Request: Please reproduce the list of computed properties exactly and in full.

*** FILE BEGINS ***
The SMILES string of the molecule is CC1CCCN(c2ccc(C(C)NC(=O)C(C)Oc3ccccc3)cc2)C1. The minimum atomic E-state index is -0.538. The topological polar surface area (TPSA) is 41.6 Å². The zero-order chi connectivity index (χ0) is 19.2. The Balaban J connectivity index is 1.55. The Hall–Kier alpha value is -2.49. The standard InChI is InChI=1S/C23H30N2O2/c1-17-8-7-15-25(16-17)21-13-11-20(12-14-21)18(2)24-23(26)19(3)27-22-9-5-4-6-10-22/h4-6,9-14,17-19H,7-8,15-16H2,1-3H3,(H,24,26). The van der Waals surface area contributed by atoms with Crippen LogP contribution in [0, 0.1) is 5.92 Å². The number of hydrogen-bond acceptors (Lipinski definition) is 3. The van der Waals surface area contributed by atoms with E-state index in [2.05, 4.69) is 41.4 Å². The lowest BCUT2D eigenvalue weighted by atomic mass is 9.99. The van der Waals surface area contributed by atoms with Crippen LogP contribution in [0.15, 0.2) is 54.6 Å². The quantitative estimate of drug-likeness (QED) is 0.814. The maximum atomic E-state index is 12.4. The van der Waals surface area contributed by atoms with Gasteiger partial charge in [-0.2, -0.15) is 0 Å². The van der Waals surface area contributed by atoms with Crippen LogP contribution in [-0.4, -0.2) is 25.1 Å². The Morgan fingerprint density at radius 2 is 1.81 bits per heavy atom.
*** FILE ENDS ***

The SMILES string of the molecule is CC1CCCN(c2ccc(C(C)NC(=O)C(C)Oc3ccccc3)cc2)C1. The minimum atomic E-state index is -0.538. The topological polar surface area (TPSA) is 41.6 Å². The zero-order chi connectivity index (χ0) is 19.2. The Balaban J connectivity index is 1.55. The Hall–Kier alpha value is -2.49. The standard InChI is InChI=1S/C23H30N2O2/c1-17-8-7-15-25(16-17)21-13-11-20(12-14-21)18(2)24-23(26)19(3)27-22-9-5-4-6-10-22/h4-6,9-14,17-19H,7-8,15-16H2,1-3H3,(H,24,26). The van der Waals surface area contributed by atoms with Crippen LogP contribution in [0, 0.1) is 5.92 Å². The number of hydrogen-bond acceptors (Lipinski definition) is 3. The van der Waals surface area contributed by atoms with E-state index in [2.05, 4.69) is 41.4 Å². The lowest BCUT2D eigenvalue weighted by atomic mass is 9.99. The van der Waals surface area contributed by atoms with Crippen LogP contribution in [0.15, 0.2) is 54.6 Å². The quantitative estimate of drug-likeness (QED) is 0.814. The maximum atomic E-state index is 12.4. The van der Waals surface area contributed by atoms with Gasteiger partial charge in [-0.2, -0.15) is 0 Å². The van der Waals surface area contributed by atoms with Crippen LogP contribution in [-0.4, -0.2) is 25.1 Å². The Morgan fingerprint density at radius 2 is 1.81 bits per heavy atom.